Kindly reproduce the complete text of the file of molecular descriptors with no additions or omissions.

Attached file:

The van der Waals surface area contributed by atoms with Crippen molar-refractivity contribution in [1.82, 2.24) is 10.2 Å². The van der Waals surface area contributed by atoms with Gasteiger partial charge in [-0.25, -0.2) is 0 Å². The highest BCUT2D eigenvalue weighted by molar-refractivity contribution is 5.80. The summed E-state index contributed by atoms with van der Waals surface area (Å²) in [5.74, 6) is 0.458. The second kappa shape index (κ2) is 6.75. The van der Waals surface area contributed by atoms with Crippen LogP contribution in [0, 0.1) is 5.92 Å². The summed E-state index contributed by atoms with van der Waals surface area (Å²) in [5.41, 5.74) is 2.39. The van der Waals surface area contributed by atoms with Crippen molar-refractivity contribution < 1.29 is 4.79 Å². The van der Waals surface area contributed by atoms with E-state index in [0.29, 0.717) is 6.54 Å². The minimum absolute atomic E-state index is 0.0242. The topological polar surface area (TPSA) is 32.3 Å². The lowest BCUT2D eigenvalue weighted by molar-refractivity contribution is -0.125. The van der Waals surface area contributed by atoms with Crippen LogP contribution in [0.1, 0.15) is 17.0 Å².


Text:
The van der Waals surface area contributed by atoms with Crippen molar-refractivity contribution in [1.82, 2.24) is 10.2 Å². The van der Waals surface area contributed by atoms with Gasteiger partial charge in [-0.25, -0.2) is 0 Å². The highest BCUT2D eigenvalue weighted by molar-refractivity contribution is 5.80. The summed E-state index contributed by atoms with van der Waals surface area (Å²) in [5.74, 6) is 0.458. The second kappa shape index (κ2) is 6.75. The van der Waals surface area contributed by atoms with Crippen LogP contribution in [0, 0.1) is 5.92 Å². The summed E-state index contributed by atoms with van der Waals surface area (Å²) in [5.41, 5.74) is 2.39. The van der Waals surface area contributed by atoms with Crippen molar-refractivity contribution < 1.29 is 4.79 Å². The van der Waals surface area contributed by atoms with E-state index in [0.29, 0.717) is 6.54 Å². The minimum absolute atomic E-state index is 0.0242. The topological polar surface area (TPSA) is 32.3 Å². The lowest BCUT2D eigenvalue weighted by molar-refractivity contribution is -0.125. The van der Waals surface area contributed by atoms with Crippen LogP contribution in [0.1, 0.15) is 17.0 Å².